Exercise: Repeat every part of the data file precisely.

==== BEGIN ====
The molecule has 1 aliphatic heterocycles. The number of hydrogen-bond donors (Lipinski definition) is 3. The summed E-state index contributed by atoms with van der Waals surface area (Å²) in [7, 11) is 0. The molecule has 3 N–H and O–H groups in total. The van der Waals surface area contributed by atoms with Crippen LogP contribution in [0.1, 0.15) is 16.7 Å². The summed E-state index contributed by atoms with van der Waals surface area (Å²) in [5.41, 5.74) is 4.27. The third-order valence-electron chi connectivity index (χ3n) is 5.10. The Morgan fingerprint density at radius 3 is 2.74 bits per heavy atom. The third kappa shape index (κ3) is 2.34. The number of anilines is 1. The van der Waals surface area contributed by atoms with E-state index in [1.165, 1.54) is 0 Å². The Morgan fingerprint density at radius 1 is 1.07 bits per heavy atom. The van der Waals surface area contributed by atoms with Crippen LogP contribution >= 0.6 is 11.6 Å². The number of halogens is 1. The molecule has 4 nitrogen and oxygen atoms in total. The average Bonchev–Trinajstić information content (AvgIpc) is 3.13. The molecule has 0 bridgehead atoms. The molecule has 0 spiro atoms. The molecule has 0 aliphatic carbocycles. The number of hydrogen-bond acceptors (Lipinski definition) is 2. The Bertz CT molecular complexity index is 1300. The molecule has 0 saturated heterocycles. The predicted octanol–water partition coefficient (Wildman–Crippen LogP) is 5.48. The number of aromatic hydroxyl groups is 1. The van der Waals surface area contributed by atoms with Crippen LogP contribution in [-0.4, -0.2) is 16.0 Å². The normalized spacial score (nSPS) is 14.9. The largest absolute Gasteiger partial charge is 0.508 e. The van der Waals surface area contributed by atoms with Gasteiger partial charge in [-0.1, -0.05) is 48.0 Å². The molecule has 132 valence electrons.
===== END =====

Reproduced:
The molecule has 1 aliphatic heterocycles. The number of hydrogen-bond donors (Lipinski definition) is 3. The summed E-state index contributed by atoms with van der Waals surface area (Å²) in [7, 11) is 0. The molecule has 3 N–H and O–H groups in total. The van der Waals surface area contributed by atoms with Crippen LogP contribution in [0.1, 0.15) is 16.7 Å². The summed E-state index contributed by atoms with van der Waals surface area (Å²) in [5.41, 5.74) is 4.27. The third-order valence-electron chi connectivity index (χ3n) is 5.10. The Morgan fingerprint density at radius 3 is 2.74 bits per heavy atom. The third kappa shape index (κ3) is 2.34. The number of anilines is 1. The van der Waals surface area contributed by atoms with E-state index in [1.165, 1.54) is 0 Å². The Morgan fingerprint density at radius 1 is 1.07 bits per heavy atom. The van der Waals surface area contributed by atoms with Crippen LogP contribution >= 0.6 is 11.6 Å². The number of halogens is 1. The molecule has 4 nitrogen and oxygen atoms in total. The average Bonchev–Trinajstić information content (AvgIpc) is 3.13. The molecule has 0 bridgehead atoms. The molecule has 0 spiro atoms. The molecule has 0 aliphatic carbocycles. The number of hydrogen-bond acceptors (Lipinski definition) is 2. The Bertz CT molecular complexity index is 1300. The molecule has 0 saturated heterocycles. The predicted octanol–water partition coefficient (Wildman–Crippen LogP) is 5.48. The number of aromatic hydroxyl groups is 1. The van der Waals surface area contributed by atoms with Crippen LogP contribution in [-0.4, -0.2) is 16.0 Å². The normalized spacial score (nSPS) is 14.9. The largest absolute Gasteiger partial charge is 0.508 e. The van der Waals surface area contributed by atoms with Gasteiger partial charge in [-0.1, -0.05) is 48.0 Å². The molecule has 132 valence electrons.